It was described as the “Day the Music Died.” Over 50 years ago, on February 3, 1959, three of the country’s top rock & roll stars — Ritchie Valens, J. P. “The Big Bopper” Richardson, and Buddy Holly — died in a plane crash. The tragedy reshaped the music world and, although Valens was just 17 years old, he’s had a lasting impact on pop music. Along with his hit song “La Bamba,” Valens also had the Billboard Hot 100 hit “Donna,” which peaked at Number Two after his death.
Most people came to know Valens’ story after the La Bamba biopic was released in 1987. Starring Lou Diamond Phillips as Valens and Esai Morales as his troubled half-brother Bob, it helped bring Los Lobos’ cover of his signature song to Number One. And Valens was posthumously inducted into the Rock and Roll Hall of Fame in 2001. Now, a musical is in the works that hopes to bring the doomed Fifties teen rocker’s story to an entirely new generation.
Titled Come On, Let’s Go, the Ritchie Valens musical is described as the story of “a Chicano Boy who grew up on the other side of the tracks in California’s San Fernando Valley” and hopes to portray how he went on to make rock & roll history by “singing a Mexican folk song with a Fender guitar.” Los Lobos’ Luie Perez and David Hildago are joining producer Brad Garfield and director Tony Taccone to bring the story to life, with plans to develop the production in Southern California in 2020 and dreams to bring it to Broadway after that.
“‘La Bamba’ was a great commercial success, but Ritchie wasn’t ‘La Bamba’ and ‘La Bamba’ wasn’t Ritchie,” Garfield, producer of the musical, explains. “Ritchie’s music was diverse. It’s an exciting blend of true rock & roll.”
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Rolling Stone: A great many younger people have no idea about that biopic or his music. Why do you think a younger generation should get excited about Ritchie Valens in the 21st century?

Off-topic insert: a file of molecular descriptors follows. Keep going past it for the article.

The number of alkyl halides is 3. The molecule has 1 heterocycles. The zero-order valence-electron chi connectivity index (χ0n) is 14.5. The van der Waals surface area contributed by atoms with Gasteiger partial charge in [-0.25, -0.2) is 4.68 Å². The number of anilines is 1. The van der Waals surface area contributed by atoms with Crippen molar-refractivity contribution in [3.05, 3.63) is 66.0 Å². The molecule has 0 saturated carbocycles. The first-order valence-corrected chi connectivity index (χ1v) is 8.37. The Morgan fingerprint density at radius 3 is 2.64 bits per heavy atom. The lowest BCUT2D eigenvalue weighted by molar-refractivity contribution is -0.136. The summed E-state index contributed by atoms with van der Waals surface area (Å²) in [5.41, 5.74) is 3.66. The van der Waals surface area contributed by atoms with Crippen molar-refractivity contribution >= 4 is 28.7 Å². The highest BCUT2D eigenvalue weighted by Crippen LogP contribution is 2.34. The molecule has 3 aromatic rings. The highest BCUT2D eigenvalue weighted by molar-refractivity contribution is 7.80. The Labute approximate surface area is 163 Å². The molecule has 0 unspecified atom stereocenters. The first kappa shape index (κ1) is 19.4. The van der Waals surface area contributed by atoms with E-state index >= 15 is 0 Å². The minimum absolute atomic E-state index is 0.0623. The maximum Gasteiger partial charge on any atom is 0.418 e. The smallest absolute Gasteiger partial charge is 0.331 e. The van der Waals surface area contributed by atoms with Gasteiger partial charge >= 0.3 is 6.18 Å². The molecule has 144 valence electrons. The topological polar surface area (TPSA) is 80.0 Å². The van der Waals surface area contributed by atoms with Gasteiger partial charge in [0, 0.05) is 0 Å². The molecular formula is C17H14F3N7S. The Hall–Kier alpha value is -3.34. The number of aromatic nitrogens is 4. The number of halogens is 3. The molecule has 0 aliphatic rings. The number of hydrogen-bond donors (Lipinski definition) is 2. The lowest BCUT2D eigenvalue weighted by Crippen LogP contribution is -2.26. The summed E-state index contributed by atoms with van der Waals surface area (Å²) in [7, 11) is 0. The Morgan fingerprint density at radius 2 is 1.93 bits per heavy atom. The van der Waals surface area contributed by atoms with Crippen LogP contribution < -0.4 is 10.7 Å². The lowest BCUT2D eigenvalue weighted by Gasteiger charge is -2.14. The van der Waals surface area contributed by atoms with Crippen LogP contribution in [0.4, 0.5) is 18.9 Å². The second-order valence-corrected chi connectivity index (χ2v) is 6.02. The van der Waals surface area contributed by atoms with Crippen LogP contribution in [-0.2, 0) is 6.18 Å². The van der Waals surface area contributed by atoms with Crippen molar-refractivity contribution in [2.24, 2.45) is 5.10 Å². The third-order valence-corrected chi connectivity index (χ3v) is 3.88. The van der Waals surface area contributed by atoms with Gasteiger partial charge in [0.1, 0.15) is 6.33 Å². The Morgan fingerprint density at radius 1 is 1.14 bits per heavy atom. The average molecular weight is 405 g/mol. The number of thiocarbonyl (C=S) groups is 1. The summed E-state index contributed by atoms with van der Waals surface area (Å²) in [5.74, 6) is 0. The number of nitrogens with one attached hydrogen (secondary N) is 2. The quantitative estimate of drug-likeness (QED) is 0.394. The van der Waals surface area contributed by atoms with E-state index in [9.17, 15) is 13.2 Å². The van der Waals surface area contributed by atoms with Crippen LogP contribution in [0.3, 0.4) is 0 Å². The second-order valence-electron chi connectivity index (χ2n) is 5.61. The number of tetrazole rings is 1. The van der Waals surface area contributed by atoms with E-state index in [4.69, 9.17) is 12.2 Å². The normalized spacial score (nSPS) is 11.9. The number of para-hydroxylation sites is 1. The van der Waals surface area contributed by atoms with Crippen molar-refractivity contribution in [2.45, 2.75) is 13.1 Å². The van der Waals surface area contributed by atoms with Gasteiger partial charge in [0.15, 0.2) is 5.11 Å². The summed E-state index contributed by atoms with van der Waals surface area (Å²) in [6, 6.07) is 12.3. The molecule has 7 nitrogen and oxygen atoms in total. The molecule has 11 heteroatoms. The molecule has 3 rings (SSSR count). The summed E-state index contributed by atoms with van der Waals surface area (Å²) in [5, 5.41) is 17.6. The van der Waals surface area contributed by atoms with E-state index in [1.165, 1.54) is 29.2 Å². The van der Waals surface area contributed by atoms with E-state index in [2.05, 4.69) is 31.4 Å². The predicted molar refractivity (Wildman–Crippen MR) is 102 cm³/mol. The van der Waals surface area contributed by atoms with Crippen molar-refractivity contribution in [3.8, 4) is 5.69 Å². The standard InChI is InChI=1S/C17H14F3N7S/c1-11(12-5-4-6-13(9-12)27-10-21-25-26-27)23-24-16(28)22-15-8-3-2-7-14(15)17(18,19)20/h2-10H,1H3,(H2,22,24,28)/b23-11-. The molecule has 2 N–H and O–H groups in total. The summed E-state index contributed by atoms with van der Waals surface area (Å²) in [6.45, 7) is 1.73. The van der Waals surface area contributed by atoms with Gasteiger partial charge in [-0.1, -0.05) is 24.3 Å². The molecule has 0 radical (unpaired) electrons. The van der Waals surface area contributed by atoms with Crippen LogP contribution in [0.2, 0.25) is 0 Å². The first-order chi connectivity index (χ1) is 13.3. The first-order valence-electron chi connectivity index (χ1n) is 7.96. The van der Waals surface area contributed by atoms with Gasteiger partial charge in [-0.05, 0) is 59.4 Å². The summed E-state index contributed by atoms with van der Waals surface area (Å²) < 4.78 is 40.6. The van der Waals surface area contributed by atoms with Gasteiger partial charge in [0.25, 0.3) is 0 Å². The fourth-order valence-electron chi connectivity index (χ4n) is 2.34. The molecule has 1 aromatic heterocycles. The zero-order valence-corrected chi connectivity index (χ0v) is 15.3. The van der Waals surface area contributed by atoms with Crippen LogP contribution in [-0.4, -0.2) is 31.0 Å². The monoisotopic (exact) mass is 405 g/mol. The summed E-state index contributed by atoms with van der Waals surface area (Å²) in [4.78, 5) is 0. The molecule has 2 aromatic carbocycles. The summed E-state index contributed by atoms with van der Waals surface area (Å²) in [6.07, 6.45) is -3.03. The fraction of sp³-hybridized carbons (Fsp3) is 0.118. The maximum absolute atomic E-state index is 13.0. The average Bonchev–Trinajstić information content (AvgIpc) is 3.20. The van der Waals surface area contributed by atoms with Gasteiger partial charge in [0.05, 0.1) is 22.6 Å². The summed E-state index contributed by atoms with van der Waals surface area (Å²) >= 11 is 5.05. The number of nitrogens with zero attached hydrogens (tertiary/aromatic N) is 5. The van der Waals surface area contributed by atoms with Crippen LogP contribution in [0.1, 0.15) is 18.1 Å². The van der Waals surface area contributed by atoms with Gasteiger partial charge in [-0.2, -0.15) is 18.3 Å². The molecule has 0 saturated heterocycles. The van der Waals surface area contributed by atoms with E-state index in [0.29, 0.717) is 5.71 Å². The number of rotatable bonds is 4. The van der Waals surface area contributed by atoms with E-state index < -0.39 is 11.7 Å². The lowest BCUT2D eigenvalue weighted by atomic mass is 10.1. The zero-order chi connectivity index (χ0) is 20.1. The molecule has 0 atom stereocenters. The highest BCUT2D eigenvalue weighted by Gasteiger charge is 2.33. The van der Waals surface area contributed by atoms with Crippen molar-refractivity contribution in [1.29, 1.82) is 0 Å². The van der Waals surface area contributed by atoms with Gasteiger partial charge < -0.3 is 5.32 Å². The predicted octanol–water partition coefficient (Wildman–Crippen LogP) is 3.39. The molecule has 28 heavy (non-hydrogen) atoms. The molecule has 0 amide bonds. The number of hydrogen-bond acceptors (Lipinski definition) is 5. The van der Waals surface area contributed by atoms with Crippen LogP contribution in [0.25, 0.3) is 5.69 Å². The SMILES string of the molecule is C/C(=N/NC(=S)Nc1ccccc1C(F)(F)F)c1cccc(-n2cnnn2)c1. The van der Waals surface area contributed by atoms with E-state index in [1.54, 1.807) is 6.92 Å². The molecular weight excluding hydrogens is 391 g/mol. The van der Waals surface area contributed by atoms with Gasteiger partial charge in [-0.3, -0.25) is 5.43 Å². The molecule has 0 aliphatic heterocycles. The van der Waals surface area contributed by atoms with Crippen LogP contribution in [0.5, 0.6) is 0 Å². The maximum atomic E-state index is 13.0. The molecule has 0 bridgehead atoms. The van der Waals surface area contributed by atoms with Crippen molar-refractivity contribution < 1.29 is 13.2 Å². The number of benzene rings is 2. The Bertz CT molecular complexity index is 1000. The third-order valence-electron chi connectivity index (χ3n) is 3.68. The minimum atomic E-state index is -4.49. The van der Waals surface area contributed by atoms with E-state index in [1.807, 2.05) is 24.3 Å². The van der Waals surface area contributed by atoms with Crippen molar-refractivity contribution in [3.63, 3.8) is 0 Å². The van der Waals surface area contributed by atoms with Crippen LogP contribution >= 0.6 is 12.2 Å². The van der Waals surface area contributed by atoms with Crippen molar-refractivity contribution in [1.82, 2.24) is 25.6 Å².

Brad Garfield: I think this clip will answer that question.
Ritchie lived the American Dream, which wasn’t an easy task for a Chicano in the late 1950s and, as we see in our world today, these difficulties and prejudices that Ritchie faced are still a reality in 2019. Ritchie was a pioneer, and he had an original sound that truly opened the door to Latin rock & roll. His journey is a journey that needs to be told in a documentary-type of way through his music and new music by no other than Louie Perez and David Hildalgo of Los Lobos. They encompass the true meaning and understanding of who Ritchie was.
Ritchie died in 1959 and was forgotten by 1961. Yet he influenced so many rock & roll artists. From The Beach Boys to Led Zeppelin to the Rolling Stones to Carlos Santana — who actually thanked Ritchie Valens for opening the door when he was inducted into the Rock and Roll Hall of Fame.
How this is not the ‘La Bamba’ musical, and what should people expect that will be different from the 1987 movie?
In 1987, when La Bamba came out, the audience thought Lou Diamond Phillips (who was fantastic) was Ritchie Valens, and they believed Ritchie’s brother Bob was the protagonist in Ritchie’s life.
Well that wasn’t true. Society’s acceptance was the protagonist in Ritchie’s life, and we are blessed that we have the three remaining Valenzuelas — Ritchie’s siblings, Connie, Irma, and Mario in our corner — believing in this project. I truly want to leave a true picture of Ritchie in the archives of Theatre and the Arts that will cement Ritchie’s Legacy, so he’s never forgotten again.
What is the idea exactly regarding a “rockumentary” musical? We’ve had other musicals that use rock/pop music and movies that do that, but how will this be different?
New original music by Louie Perez and David Hidalgo of Los Lobos will help carry our story from Pacoima, Los Angeles, as we travel along Laurel Canyon Boulevard to Sunset Boulevard as Ritchie’s short, eight-month dance with fame begins.
It will include published music by Ritchie, but also songs no one has ever heard, such as “Bluebirds Over the Mountain” — which is a beautiful ballad. Ritchie’s fame was basically three songs: “La Bamba,” “Donna,” and “Come On, Let’s Go.” But most people don’t know that in his short career, Ritchie recorded 29 songs — 21 of which he wrote himself. Who does that today at the age of 17, let alone back in 1958? It will also include music that influenced Ritchie and that helped create his Latin rock & roll. From the singing caballeros to Country & Western to early R&B. As our tagline says: “as a young child, Ritchie walked into a bar where he heard these styles of music and came out the back smelling of tequila with a new genre of music in his soul, Latin Rock n’ Roll!”